When the city of Pompeii was destroyed by Mount Vesuvius in 79 AD, it took several thousand of its citizens who were unable to escape with it. The ash that covered the city helped to preserve it, giving us a unique insight into Roman life at that time. But it also preserved the outlines of the people and animals that died, allowing plaster casts to be made, replicating the positions of victims when they died. While I appreciated the historical parts of the city tour, seeing some of the casts was a bit disturbing.
Several of these are my husband’s photos; he took even more pictures than I did that day! Pompeii was a pretty fascinating place, if a bit unsettling.
You can find more creepy crawlies at the original Lens-Artist challenge.
Venice is a beautiful city, full of architectural details. These are the windows in the Bridge of Sighs; it was through these shaped openings that convicts saw their last view of Venice before they were imprisoned.
Windows on the Bridge of Sighs
Giants’ Staircase in Doge’s Palace
The stairs are known as the Giants’ Staircase in the Doge’s Palace. The staircase itself is not overly large, but there are some giant-size statues atop it. Looking closely, you find these intricate designs on the stairs.
I didn’t edit the colors on either of these, so enjoy them in their natural black and white.
You can find more monochrome at the original Lens-Artist challenge.
A selection of doubles from Ireland: doors in Dublin, artistic deer in Dingle, and boats at Gougane Barra.
Church at Gougane Barra
And lastly, my favorite: my mom and I bought matching hiking shoes for the trip.
You can find more doubles at the original Lens-Artist challenge.
Some of the most impressive Roman ruins I’ve seen were actually in Spain, or Hispania as it was known then. In fact, this one hardly counts as a ruin, considering that it has been restored at various times over the years and was used for its intended purpose until the mid-19th century. This aqueduct, built around the 1st century AD, is one of the symbols of Segovia, Spain. Seen here in 2006, it has two beautiful layers of arches, one large on the bottom and one smaller on top.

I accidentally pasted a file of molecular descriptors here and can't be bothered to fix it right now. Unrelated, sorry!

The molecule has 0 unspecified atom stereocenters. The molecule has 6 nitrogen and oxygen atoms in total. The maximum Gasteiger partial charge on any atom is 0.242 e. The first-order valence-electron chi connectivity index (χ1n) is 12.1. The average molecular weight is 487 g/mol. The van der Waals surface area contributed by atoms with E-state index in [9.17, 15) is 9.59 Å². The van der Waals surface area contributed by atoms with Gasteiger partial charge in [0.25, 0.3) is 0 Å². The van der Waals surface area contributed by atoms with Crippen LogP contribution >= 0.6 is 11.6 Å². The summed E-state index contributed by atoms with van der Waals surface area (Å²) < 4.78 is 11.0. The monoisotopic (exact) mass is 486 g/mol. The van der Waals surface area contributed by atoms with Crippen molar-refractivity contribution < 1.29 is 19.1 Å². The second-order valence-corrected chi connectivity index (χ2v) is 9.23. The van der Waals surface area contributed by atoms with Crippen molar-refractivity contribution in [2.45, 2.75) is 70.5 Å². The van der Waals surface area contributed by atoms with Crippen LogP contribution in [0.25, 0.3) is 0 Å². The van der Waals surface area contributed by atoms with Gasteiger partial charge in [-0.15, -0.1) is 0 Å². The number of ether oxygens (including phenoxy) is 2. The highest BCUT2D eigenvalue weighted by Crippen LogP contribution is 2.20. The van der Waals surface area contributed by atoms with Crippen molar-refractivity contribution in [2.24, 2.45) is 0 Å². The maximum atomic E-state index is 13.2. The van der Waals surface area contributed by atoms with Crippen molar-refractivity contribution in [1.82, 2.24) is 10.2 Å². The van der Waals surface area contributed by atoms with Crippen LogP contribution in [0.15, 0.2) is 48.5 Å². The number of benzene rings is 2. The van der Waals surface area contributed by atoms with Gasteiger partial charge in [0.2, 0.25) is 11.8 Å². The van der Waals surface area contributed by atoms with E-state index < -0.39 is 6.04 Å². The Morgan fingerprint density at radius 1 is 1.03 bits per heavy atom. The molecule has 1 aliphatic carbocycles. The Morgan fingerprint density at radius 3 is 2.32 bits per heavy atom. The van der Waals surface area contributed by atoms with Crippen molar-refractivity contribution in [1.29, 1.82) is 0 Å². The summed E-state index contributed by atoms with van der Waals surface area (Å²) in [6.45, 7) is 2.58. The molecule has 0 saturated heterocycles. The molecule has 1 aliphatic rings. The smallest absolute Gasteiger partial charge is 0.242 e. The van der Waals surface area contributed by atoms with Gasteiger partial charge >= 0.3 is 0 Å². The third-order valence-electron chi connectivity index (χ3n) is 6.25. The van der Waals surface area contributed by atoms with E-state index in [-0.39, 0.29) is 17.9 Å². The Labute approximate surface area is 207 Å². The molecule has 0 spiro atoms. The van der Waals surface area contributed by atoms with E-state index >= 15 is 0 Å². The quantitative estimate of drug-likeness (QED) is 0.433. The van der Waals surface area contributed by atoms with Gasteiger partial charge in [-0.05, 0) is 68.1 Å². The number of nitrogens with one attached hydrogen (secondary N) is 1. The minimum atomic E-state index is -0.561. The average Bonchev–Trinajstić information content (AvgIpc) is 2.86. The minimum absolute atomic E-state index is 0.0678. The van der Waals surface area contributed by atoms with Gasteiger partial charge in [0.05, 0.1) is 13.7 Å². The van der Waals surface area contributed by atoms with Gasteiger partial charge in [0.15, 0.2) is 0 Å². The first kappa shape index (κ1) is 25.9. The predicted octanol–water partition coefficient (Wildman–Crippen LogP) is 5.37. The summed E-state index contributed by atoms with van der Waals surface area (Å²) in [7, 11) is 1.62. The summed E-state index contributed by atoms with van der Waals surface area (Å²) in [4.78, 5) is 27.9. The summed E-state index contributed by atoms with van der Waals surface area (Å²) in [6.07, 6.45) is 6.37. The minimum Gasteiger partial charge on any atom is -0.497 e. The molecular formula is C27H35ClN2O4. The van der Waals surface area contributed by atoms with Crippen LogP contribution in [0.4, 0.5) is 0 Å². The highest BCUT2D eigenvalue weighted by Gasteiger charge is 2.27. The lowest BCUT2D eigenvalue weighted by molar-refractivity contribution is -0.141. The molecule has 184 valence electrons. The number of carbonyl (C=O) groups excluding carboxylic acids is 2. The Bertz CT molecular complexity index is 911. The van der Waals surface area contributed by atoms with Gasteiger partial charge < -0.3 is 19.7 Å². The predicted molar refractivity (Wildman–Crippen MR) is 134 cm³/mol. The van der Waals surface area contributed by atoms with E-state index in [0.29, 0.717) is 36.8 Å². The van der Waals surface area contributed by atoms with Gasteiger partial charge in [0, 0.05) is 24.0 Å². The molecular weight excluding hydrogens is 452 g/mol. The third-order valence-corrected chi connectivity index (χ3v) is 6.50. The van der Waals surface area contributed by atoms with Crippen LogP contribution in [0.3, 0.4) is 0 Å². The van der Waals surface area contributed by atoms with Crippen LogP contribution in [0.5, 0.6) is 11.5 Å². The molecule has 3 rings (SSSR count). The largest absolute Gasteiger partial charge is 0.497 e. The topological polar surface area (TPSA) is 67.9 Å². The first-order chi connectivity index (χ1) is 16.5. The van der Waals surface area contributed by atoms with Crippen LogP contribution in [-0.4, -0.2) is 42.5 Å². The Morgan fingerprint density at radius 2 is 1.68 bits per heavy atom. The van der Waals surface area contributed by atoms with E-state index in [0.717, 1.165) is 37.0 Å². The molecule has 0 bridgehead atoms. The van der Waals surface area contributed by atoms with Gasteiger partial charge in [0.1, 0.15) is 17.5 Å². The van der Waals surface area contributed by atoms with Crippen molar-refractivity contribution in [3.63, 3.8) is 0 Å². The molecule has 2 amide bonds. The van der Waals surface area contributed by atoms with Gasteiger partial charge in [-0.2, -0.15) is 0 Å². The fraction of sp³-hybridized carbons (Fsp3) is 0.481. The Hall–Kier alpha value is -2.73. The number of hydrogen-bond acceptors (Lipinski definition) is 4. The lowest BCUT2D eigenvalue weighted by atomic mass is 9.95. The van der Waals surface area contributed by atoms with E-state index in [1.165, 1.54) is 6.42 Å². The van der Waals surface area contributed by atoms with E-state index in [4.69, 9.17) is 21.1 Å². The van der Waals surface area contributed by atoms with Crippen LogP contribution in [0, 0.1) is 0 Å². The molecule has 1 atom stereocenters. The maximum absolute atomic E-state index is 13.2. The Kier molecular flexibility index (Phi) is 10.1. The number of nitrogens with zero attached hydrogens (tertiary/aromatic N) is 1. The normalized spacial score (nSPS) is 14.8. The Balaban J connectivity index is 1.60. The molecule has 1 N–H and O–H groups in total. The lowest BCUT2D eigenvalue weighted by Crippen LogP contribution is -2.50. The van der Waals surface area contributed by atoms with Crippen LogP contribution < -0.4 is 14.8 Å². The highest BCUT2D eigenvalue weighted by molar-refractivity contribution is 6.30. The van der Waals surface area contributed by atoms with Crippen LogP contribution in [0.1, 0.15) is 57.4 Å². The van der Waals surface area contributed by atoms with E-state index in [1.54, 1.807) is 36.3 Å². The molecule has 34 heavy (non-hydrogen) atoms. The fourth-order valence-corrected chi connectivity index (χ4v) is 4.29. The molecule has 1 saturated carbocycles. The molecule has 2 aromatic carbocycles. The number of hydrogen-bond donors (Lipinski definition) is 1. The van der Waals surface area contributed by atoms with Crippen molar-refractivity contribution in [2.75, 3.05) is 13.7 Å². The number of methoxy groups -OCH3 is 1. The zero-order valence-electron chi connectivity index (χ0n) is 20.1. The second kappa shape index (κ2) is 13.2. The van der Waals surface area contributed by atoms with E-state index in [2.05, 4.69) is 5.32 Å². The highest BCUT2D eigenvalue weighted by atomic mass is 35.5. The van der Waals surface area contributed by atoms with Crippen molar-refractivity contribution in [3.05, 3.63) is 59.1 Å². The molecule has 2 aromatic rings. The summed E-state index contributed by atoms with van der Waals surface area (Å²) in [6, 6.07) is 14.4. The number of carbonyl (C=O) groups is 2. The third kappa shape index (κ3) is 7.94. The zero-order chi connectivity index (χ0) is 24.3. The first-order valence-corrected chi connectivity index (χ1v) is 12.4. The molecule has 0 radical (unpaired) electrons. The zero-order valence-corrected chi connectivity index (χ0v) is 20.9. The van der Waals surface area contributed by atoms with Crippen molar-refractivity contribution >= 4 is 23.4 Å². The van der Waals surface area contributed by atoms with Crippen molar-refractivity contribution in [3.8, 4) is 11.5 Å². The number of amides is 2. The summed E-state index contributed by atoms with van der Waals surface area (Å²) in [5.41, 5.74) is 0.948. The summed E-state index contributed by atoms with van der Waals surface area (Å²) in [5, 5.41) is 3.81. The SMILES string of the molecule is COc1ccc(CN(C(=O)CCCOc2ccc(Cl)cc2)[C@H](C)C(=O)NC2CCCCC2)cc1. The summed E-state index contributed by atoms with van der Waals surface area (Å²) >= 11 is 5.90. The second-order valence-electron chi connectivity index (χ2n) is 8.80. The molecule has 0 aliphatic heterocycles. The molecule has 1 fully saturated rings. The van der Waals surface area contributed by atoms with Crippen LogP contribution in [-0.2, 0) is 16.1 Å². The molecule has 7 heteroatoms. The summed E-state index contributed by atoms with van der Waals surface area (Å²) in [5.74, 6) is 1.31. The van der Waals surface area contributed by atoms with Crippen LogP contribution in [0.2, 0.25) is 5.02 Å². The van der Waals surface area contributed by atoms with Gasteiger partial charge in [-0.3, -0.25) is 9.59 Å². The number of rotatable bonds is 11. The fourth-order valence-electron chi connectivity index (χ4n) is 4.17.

You can see the layers of unmortared bricks in this closer shot. The niche holds a statue of the Virgin Mary, which the Internet tells me may be la Virgen de la Fuencisla, the patron saint of Segovia.
You can find more layers filled at the original Lens-Artist challenge.
You can also check out some layers of cliff-nesting seabirds from a previous WPC: Layered.
This week we have some candid shots from Inishmore of the Aran Islands. Of course, no set of photos from Ireland would be complete without some cows.
I don’t often post pictures of people here, because I don’t post family photos and I don’t often take pictures of strangers. But here’s one guy who just really wanted to get the perfect shot, even if it meant getting close to a 100m high cliff edge.
I also spotted this couple that was holding hands the whole way heading down the long slope from the fort on the cliffs. So sweet!
You can find more candids filled at the original Lens-Artist challenge.